Mary I (8 December 1542 8 February 1587) of The House of Stuart, popularly known as Mary, Queen of Scots, Queen of Scotland from 1542 to her forced abdication in 1567. She was the only surviving legitimate child of King James V. Because Mary was only six days old when her father, King James V, died, her mother, Mary of Guise, assumed the Regency of the kingdom and arranged her marriage to Francis, heir to the throne of France, who was crowned as Francis II in 1559, only to die the next year.
After Francis's death, Mary returned to Scotland, where her Roman Catholicism made her unpopular in a country that had adopted the Calvinist form of Protestantism. Mostly among the nobility. Mary was successful at first, due in no small part to the advice and support of her illegitimate half brother the Earl of Moray. She was also very charismatic and capable of winning the common subjects to her side when need be. Unfortunately she became infatuated with her first cousin, Henry Stuart, Lord Darnley, a fellow Catholic from Leeds and, like her, a claimant to the throne of England, and married him in 1564 against the wishes of Elizabeth I and more importantly against the advice of every responsible member of the Scottish government. The marriage was a bitter failure — by nearly all accounts, Darnley was both vicious and effeminate, while Mary was widely accused of luxury and adultery, supposedly with her Italian secretary and court musician, David Rizzio, whom Darnley (in league with the Protestant Scots lords) murdered in the Queen's presence in 1566. The couple separated after the birth of James I and Darnley took refuge from his numerous enemies with his father.
Darnley was being treated for syphilis at the time. When he and Mary attempted a reconciliation — Darnley recognizing Mary was the only one who could protect him from his enemies and Mary that she had no honorable way to end her marriage — he was brought to the Old Provost's Lodging at Kirk O'Field. It blew up in February 1567, while Mary and most of her lords were at a wedding party after spending the day with Darnley. Darnley himself apparently escaped the explosion, as he was subsequently found strangled in the garden, with no marks on his body at all. Darnley was due to complete his treatment the next day and subsequently resume cohabitation with the queen.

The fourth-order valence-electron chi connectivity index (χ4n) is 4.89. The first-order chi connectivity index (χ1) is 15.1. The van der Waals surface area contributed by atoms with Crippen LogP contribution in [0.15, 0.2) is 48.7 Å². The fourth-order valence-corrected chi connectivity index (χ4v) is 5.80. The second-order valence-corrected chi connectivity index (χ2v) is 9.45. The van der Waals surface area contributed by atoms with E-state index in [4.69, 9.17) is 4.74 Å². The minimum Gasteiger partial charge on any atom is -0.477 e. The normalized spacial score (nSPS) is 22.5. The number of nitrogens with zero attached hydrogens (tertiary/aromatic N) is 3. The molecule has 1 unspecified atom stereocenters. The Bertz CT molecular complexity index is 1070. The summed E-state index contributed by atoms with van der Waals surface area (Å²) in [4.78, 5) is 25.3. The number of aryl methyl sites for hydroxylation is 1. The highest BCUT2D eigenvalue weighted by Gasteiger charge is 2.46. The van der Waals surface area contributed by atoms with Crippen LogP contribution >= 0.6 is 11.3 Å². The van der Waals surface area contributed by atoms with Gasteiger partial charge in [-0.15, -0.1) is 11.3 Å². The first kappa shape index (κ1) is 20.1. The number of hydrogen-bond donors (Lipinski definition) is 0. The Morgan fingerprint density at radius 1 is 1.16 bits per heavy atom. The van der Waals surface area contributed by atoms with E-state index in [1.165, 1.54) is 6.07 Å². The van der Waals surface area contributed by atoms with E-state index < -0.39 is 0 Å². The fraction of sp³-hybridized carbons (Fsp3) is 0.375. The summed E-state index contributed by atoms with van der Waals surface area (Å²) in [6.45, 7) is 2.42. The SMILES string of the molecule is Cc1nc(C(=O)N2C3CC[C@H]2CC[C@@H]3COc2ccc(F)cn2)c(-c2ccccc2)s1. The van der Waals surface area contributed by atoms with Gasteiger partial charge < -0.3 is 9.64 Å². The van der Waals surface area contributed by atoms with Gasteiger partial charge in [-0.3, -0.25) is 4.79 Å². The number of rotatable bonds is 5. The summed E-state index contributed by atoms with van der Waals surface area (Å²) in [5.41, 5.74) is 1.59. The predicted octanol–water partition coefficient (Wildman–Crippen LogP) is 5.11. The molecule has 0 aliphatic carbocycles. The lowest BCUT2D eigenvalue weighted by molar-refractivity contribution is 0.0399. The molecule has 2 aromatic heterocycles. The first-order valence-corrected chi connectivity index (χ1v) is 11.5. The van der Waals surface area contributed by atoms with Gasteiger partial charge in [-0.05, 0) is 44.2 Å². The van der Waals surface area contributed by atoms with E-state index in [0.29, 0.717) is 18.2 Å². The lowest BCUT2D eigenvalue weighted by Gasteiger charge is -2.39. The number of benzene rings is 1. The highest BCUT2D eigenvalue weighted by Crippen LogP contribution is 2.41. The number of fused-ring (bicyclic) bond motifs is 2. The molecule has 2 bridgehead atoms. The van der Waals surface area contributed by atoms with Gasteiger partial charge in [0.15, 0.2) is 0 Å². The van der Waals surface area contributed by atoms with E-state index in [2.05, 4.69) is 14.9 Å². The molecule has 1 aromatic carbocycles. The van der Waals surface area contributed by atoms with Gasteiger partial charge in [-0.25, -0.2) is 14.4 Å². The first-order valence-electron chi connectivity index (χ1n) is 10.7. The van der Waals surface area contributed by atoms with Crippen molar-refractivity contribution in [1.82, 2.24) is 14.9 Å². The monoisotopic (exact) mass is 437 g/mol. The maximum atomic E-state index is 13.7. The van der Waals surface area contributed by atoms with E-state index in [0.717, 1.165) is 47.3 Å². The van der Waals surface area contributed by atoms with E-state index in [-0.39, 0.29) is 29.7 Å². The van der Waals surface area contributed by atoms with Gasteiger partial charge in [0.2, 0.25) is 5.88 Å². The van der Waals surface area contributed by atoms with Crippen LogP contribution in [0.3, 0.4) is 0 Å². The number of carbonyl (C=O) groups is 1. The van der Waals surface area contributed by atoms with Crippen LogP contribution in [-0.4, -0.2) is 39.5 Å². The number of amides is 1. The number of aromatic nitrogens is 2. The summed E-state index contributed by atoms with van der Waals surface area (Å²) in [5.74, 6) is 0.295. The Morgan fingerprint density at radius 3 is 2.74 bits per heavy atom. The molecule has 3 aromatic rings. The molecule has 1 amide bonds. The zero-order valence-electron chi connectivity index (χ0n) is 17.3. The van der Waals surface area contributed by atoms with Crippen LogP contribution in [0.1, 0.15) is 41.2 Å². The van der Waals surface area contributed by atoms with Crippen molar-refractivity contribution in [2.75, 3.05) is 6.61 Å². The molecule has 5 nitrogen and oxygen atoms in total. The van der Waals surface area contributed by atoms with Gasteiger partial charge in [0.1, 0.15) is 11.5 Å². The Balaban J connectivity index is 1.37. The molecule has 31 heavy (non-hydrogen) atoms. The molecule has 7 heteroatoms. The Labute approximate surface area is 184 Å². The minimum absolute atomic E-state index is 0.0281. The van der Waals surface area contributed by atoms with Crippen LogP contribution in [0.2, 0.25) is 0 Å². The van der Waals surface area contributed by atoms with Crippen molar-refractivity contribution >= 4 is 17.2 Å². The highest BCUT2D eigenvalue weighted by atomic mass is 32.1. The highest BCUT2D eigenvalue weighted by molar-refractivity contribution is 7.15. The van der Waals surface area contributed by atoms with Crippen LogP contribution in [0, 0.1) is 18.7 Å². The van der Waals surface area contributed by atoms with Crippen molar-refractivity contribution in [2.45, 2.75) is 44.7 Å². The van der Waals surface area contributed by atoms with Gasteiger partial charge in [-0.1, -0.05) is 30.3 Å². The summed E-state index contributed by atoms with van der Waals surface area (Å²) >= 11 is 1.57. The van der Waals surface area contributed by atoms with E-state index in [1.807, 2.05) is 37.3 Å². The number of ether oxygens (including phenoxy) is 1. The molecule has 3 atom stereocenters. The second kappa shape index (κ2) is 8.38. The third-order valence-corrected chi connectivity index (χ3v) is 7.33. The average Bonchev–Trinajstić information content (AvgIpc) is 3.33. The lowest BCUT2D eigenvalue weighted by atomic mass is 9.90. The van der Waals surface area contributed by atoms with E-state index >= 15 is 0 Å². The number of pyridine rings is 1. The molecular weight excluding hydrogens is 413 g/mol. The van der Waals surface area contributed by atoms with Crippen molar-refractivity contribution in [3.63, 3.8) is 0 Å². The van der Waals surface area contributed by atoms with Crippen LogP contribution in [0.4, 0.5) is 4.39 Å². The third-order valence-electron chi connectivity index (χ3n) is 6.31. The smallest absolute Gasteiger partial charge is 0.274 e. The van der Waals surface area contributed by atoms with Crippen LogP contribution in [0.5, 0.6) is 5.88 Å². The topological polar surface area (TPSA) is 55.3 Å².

Popular opinion blamed Mary. She subsequently married chief conspirator James Hepburn, Earl of Bothwell and one of the few Scottish lords with a consistent record of supporting Mary and her mother. He had famously abducted her. Whether or not Mary and Bothwell planned the abduction so they could get married, or whether Bothwell kidnapped and went so far as to rape the queen to force her to marry him was hotly debated then and still is now.
The resulting rebellion ended with Bothwell fleeing the country* and Mary imprisoned in Loch Leven Castle. She was forced to abdicate the throne in favor of her son, the one-year-old, James VI (later James I of England) and after an unsuccessful attempt to regain the throne she fled to England seeking protection from her cousin, Queen Elizabeth I of England. Elizabeth, however, ordered her arrest, as she and her Protestant councilors (not entirely unjustifiably) considered Mary a focus for Catholic conspiracies against her rule. After nearly twenty years of imprisonment (Elizabeth was notably hesitant to condemn her), she was tried and executed for treason on the grounds of conspiracy to assassinate Elizabeth and place herself on the throne of England.
Mary's life and character have been a matter of great dispute ever since her execution. She has been depicted by supporters of Elizabeth and the Protestant settlement as a murderous adulteress and Machiavellian Papist plotter, while those on the Catholic side often view her as a spotless martyr and the victim of Protestant treachery. She has, at any rate, been generally depicted as a beautiful, elegant, and wildly romantic woman.
Works associated with Mary of Scotland: